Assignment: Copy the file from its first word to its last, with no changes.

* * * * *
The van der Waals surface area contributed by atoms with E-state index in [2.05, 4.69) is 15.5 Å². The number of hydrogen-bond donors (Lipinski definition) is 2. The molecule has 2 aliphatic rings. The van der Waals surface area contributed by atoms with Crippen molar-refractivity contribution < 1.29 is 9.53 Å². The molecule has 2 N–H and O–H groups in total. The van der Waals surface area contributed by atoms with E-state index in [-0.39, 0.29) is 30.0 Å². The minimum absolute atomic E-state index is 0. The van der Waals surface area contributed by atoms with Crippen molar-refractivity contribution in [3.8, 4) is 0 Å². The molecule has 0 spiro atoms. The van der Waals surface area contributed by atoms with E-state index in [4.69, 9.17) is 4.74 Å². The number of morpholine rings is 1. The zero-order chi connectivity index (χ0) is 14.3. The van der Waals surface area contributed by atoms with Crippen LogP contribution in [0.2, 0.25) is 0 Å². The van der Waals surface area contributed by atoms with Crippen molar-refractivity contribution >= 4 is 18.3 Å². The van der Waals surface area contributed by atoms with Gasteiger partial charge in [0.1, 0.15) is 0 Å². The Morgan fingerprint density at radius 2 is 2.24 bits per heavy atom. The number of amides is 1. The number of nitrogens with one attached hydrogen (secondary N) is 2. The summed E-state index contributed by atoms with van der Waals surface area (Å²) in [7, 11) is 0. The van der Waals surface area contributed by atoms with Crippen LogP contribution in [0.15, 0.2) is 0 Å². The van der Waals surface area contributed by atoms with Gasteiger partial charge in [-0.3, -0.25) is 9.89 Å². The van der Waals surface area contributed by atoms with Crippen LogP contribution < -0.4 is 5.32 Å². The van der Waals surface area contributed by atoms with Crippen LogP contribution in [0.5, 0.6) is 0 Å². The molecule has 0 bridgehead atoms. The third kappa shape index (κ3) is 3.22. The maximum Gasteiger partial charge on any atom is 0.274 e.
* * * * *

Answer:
The van der Waals surface area contributed by atoms with E-state index in [2.05, 4.69) is 15.5 Å². The number of hydrogen-bond donors (Lipinski definition) is 2. The molecule has 2 aliphatic rings. The van der Waals surface area contributed by atoms with Crippen molar-refractivity contribution < 1.29 is 9.53 Å². The molecule has 2 N–H and O–H groups in total. The van der Waals surface area contributed by atoms with E-state index in [-0.39, 0.29) is 30.0 Å². The minimum absolute atomic E-state index is 0. The van der Waals surface area contributed by atoms with Crippen molar-refractivity contribution in [3.8, 4) is 0 Å². The molecule has 0 spiro atoms. The van der Waals surface area contributed by atoms with E-state index in [4.69, 9.17) is 4.74 Å². The number of morpholine rings is 1. The zero-order chi connectivity index (χ0) is 14.3. The van der Waals surface area contributed by atoms with Crippen LogP contribution in [0.2, 0.25) is 0 Å². The van der Waals surface area contributed by atoms with Crippen molar-refractivity contribution >= 4 is 18.3 Å². The van der Waals surface area contributed by atoms with Gasteiger partial charge in [0.1, 0.15) is 0 Å². The Morgan fingerprint density at radius 2 is 2.24 bits per heavy atom. The number of amides is 1. The number of nitrogens with one attached hydrogen (secondary N) is 2. The summed E-state index contributed by atoms with van der Waals surface area (Å²) in [7, 11) is 0. The van der Waals surface area contributed by atoms with Crippen LogP contribution in [0.15, 0.2) is 0 Å². The van der Waals surface area contributed by atoms with Gasteiger partial charge in [-0.3, -0.25) is 9.89 Å². The van der Waals surface area contributed by atoms with Crippen LogP contribution < -0.4 is 5.32 Å². The van der Waals surface area contributed by atoms with Crippen LogP contribution in [0.5, 0.6) is 0 Å². The molecule has 0 bridgehead atoms. The third kappa shape index (κ3) is 3.22. The maximum Gasteiger partial charge on any atom is 0.274 e.